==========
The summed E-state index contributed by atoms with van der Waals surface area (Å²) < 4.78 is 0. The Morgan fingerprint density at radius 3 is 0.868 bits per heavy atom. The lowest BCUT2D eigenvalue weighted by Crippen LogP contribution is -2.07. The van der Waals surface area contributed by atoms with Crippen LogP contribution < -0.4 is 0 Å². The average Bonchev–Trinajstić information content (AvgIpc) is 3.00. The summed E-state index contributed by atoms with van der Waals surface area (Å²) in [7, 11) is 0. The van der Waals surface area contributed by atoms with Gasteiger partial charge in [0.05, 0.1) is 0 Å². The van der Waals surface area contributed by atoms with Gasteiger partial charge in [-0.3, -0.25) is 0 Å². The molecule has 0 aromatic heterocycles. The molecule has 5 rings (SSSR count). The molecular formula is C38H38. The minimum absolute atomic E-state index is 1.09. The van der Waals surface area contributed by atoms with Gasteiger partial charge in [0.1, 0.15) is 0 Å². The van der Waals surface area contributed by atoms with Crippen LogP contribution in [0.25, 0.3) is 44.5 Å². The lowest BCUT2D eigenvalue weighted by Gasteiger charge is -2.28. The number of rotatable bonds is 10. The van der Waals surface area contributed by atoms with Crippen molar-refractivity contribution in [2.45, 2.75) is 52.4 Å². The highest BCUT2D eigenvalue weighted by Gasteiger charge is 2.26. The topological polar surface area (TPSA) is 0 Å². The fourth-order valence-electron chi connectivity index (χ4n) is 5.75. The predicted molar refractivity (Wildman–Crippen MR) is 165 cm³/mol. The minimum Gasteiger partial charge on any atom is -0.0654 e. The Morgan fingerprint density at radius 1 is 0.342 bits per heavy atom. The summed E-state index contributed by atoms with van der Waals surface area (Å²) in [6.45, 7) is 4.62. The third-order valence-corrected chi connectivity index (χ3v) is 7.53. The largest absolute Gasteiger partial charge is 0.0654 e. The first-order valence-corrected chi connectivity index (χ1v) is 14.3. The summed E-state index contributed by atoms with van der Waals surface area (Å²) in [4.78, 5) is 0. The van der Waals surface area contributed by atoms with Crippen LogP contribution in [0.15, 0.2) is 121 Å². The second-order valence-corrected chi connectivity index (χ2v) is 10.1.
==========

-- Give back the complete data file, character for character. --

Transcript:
The summed E-state index contributed by atoms with van der Waals surface area (Å²) < 4.78 is 0. The Morgan fingerprint density at radius 3 is 0.868 bits per heavy atom. The lowest BCUT2D eigenvalue weighted by Crippen LogP contribution is -2.07. The van der Waals surface area contributed by atoms with Crippen LogP contribution < -0.4 is 0 Å². The average Bonchev–Trinajstić information content (AvgIpc) is 3.00. The summed E-state index contributed by atoms with van der Waals surface area (Å²) in [7, 11) is 0. The van der Waals surface area contributed by atoms with Gasteiger partial charge in [0.05, 0.1) is 0 Å². The van der Waals surface area contributed by atoms with Gasteiger partial charge in [-0.3, -0.25) is 0 Å². The molecule has 0 aromatic heterocycles. The molecule has 5 rings (SSSR count). The molecular formula is C38H38. The minimum absolute atomic E-state index is 1.09. The van der Waals surface area contributed by atoms with Gasteiger partial charge in [0.1, 0.15) is 0 Å². The van der Waals surface area contributed by atoms with Crippen LogP contribution in [0.25, 0.3) is 44.5 Å². The lowest BCUT2D eigenvalue weighted by Gasteiger charge is -2.28. The number of rotatable bonds is 10. The van der Waals surface area contributed by atoms with Crippen molar-refractivity contribution in [2.45, 2.75) is 52.4 Å². The highest BCUT2D eigenvalue weighted by Gasteiger charge is 2.26. The topological polar surface area (TPSA) is 0 Å². The fourth-order valence-electron chi connectivity index (χ4n) is 5.75. The predicted molar refractivity (Wildman–Crippen MR) is 165 cm³/mol. The minimum Gasteiger partial charge on any atom is -0.0654 e. The Morgan fingerprint density at radius 1 is 0.342 bits per heavy atom. The summed E-state index contributed by atoms with van der Waals surface area (Å²) in [6.45, 7) is 4.62. The third-order valence-corrected chi connectivity index (χ3v) is 7.53. The largest absolute Gasteiger partial charge is 0.0654 e. The first-order valence-corrected chi connectivity index (χ1v) is 14.3. The summed E-state index contributed by atoms with van der Waals surface area (Å²) in [4.78, 5) is 0. The van der Waals surface area contributed by atoms with Crippen LogP contribution in [0.15, 0.2) is 121 Å². The second-order valence-corrected chi connectivity index (χ2v) is 10.1.